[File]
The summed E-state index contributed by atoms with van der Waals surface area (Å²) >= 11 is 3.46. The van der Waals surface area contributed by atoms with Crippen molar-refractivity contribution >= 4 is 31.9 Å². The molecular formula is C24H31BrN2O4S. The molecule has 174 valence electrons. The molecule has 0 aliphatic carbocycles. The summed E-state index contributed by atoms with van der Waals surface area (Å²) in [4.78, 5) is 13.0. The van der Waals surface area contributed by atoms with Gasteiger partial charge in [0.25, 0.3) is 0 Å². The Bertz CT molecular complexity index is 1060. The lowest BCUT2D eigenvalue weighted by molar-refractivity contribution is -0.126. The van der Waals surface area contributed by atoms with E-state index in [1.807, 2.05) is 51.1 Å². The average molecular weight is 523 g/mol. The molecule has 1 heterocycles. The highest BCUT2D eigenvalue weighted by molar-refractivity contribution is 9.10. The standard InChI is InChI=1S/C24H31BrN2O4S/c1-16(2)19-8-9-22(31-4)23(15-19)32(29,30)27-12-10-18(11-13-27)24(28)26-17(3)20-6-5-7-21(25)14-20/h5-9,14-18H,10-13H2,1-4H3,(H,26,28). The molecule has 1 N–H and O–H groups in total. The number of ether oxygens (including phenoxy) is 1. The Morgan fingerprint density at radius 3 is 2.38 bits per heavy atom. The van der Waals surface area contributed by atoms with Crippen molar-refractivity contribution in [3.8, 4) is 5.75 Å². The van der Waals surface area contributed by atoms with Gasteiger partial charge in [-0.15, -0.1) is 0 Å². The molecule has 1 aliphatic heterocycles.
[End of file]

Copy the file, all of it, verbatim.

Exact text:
The summed E-state index contributed by atoms with van der Waals surface area (Å²) >= 11 is 3.46. The van der Waals surface area contributed by atoms with Crippen molar-refractivity contribution >= 4 is 31.9 Å². The molecular formula is C24H31BrN2O4S. The molecule has 174 valence electrons. The molecule has 0 aliphatic carbocycles. The summed E-state index contributed by atoms with van der Waals surface area (Å²) in [4.78, 5) is 13.0. The van der Waals surface area contributed by atoms with Gasteiger partial charge in [0.25, 0.3) is 0 Å². The Bertz CT molecular complexity index is 1060. The lowest BCUT2D eigenvalue weighted by molar-refractivity contribution is -0.126. The van der Waals surface area contributed by atoms with E-state index in [1.807, 2.05) is 51.1 Å². The average molecular weight is 523 g/mol. The molecule has 1 heterocycles. The highest BCUT2D eigenvalue weighted by molar-refractivity contribution is 9.10. The standard InChI is InChI=1S/C24H31BrN2O4S/c1-16(2)19-8-9-22(31-4)23(15-19)32(29,30)27-12-10-18(11-13-27)24(28)26-17(3)20-6-5-7-21(25)14-20/h5-9,14-18H,10-13H2,1-4H3,(H,26,28). The molecule has 1 N–H and O–H groups in total. The number of ether oxygens (including phenoxy) is 1. The Morgan fingerprint density at radius 3 is 2.38 bits per heavy atom. The van der Waals surface area contributed by atoms with Crippen molar-refractivity contribution in [3.8, 4) is 5.75 Å². The van der Waals surface area contributed by atoms with Gasteiger partial charge in [-0.15, -0.1) is 0 Å². The molecule has 1 aliphatic heterocycles.